Simon Katterl argues that the creation of Mental Health Acts have adverse and unintended impacts on voluntary users of services. Rather than utilize services freely, consumers are governed in lawless spaces, without rights, protections and restrictions on clinical power.
Dr. Simon Leitch explains what is inside of his new book “The Commandments of Islam: A Qur’anic Summary” . In his view, the Qur’an is one of the most important and controversial books ever written, yet the vast majority of people have never read it. Through his new book, Dr. Letich tries to understand is Quran the work of a dangerous radical, a divine message from the God of Abraham, or a liberal and peaceful doctrine worthy of all humanity?
Manishankar Prasad argues that the recent disturbances on Indian university campuses, and the use of sedition laws against student leaders, highlight the growing culture war taking place between the Indian left and the Hindu right.
Jon Kofas argues that Apple’s rejection of a court order to provide a code to unlock its phones is a cynical ploy to maintain its technological secrets and market share. It is not about privacy. Apple is well-known for its data mining and has been working with governments to intercept private communications for a long time, but this is the first time that the government’s request will potentially affect Apple’s market share.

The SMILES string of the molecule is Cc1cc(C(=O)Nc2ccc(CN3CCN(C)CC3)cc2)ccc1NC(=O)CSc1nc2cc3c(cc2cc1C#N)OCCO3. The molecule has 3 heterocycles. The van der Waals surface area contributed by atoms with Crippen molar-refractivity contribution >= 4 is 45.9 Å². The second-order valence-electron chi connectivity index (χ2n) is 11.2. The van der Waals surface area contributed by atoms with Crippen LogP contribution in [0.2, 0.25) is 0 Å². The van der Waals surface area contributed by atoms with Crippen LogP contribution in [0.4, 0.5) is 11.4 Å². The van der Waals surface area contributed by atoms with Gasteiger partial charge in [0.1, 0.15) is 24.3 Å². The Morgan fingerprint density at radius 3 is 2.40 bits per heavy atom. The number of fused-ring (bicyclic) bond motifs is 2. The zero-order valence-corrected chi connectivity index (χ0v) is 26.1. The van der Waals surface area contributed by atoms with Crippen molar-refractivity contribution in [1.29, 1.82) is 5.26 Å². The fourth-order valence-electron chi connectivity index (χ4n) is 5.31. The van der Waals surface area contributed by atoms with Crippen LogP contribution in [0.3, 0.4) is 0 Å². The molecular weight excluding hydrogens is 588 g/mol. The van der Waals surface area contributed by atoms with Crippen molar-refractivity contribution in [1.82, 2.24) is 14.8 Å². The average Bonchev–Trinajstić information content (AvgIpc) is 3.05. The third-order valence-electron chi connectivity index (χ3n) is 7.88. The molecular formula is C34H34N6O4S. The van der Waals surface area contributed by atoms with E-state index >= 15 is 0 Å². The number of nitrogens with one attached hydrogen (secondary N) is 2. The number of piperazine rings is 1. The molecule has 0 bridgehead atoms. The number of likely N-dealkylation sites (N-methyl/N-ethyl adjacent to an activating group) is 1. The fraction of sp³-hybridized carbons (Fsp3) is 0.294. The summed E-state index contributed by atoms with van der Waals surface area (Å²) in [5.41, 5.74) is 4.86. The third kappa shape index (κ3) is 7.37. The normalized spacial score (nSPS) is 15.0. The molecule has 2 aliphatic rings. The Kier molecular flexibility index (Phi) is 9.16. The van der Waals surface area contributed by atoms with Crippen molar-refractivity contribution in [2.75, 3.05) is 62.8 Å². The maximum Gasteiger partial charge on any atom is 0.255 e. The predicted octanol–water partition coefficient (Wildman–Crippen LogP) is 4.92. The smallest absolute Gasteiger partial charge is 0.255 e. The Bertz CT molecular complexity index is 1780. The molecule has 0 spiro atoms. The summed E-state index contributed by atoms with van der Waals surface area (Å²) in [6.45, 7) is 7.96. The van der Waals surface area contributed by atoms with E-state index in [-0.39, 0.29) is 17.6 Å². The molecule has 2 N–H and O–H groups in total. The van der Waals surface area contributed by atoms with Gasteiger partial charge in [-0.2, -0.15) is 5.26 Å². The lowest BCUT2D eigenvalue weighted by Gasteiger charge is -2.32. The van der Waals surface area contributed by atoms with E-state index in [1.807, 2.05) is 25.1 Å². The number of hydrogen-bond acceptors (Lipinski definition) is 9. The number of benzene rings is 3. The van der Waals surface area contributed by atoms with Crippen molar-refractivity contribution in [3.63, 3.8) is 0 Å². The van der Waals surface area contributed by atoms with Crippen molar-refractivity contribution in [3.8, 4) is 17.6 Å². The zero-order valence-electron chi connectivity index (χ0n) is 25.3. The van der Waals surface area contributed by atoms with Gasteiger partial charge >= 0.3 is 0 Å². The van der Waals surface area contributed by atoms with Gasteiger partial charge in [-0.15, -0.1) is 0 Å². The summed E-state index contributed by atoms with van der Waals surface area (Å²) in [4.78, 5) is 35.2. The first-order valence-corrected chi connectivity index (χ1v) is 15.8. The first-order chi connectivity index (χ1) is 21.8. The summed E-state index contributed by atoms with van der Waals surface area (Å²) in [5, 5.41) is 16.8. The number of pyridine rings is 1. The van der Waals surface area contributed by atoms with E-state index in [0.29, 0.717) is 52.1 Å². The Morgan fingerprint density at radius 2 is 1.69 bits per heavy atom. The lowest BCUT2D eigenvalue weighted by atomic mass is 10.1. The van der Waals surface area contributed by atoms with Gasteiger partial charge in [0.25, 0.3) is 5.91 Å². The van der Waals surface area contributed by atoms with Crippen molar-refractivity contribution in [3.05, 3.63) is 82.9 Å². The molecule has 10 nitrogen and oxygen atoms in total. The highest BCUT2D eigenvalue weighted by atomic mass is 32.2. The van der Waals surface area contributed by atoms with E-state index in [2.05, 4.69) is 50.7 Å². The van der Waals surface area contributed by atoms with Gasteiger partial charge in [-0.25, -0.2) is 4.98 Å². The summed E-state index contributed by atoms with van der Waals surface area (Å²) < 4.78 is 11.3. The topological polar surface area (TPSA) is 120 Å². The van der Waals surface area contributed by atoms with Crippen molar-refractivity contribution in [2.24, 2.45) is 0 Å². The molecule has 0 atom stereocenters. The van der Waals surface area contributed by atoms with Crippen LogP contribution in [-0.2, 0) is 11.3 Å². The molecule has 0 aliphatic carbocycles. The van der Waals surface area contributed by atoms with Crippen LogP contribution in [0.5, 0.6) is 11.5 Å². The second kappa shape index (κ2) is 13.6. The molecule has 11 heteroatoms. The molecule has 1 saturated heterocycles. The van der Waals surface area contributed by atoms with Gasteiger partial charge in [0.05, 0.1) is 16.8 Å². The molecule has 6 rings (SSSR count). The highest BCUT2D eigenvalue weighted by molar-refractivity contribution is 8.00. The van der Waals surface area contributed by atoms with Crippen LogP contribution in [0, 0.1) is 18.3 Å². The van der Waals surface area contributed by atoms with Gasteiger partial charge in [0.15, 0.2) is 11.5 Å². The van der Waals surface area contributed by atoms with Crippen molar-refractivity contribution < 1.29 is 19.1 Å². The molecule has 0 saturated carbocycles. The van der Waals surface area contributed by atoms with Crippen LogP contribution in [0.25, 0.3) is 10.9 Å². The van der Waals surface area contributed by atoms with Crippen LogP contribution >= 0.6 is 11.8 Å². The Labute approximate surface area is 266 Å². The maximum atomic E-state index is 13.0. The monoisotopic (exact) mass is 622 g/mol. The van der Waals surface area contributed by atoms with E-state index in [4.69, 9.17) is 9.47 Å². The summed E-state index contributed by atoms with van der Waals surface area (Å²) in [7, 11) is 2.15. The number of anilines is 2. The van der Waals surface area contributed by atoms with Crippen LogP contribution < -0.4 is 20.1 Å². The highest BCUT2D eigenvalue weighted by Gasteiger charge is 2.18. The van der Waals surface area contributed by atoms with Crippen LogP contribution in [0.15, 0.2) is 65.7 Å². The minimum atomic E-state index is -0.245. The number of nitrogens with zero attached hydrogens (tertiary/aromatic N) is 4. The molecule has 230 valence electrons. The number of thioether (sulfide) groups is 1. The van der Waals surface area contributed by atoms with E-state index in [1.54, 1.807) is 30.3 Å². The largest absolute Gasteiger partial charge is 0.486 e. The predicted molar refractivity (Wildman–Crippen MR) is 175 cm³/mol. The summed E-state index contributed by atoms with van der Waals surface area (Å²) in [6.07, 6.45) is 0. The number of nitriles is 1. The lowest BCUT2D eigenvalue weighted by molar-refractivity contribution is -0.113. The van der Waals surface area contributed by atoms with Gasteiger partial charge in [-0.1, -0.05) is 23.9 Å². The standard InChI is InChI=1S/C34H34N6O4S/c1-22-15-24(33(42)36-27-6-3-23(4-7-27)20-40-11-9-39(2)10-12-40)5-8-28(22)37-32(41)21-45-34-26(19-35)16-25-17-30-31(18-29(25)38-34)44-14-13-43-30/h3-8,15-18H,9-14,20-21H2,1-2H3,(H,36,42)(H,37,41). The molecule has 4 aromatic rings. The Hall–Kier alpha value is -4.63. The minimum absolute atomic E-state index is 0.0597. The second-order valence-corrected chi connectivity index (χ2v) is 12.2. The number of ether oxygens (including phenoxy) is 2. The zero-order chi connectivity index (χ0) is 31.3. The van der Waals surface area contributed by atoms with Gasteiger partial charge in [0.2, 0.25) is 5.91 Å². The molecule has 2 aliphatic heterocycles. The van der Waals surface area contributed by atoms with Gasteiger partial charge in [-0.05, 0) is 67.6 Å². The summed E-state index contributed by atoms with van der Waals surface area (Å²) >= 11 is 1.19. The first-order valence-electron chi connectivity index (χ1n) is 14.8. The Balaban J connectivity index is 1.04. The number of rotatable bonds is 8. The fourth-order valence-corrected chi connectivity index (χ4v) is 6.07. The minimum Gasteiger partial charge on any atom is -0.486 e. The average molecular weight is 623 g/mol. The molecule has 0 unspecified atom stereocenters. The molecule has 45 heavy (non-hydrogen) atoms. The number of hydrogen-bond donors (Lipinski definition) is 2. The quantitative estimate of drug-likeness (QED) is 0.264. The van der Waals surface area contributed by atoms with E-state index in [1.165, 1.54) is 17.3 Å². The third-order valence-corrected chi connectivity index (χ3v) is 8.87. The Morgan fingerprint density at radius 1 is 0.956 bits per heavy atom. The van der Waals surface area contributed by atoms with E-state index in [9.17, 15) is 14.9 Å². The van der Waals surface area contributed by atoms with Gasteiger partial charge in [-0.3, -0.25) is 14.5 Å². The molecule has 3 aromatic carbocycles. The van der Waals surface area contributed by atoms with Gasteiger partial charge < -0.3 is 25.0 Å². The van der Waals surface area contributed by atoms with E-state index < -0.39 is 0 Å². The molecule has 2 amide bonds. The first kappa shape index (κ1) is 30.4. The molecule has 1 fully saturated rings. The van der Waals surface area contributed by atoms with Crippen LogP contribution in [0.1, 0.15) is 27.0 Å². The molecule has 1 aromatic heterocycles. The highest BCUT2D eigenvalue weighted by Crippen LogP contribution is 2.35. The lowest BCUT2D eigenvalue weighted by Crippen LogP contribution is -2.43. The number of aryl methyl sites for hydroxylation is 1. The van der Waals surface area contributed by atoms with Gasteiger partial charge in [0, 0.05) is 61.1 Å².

Dr. Danny Cooper argues that Trump’s rise to the top of the Republican Party presidential race has shocked many pundits but the wave of anti-establishment rage will not take him to the White House. In fact, Trump’s success in mobilising a powerful core constituency in the Republican primaries will only translate to a lower tally in the Electoral College come November.
Dr. Simon Leitch argues that Japan is once again in recession, and policymakers are aware that one of the fundamental problems facing the Japanese economy is demographic. On that front, Japan is not alone. In fact, the economic consequences of demographics is one of the most important issues of our time, yet the choices handed to us by policymakers and economists have traditionally been reduced to a terrible binary – countries must either infinitely grow their populations or face recession.
Professor Mark n Katz argues that Russia has diverse interests in the Mediterranean basin and these interests require strategic choices which are not always complimentary. Using combinations of opportunism, prioritisation and flexibility, Russia has pursued contradictory aims as best it can with reasonable results.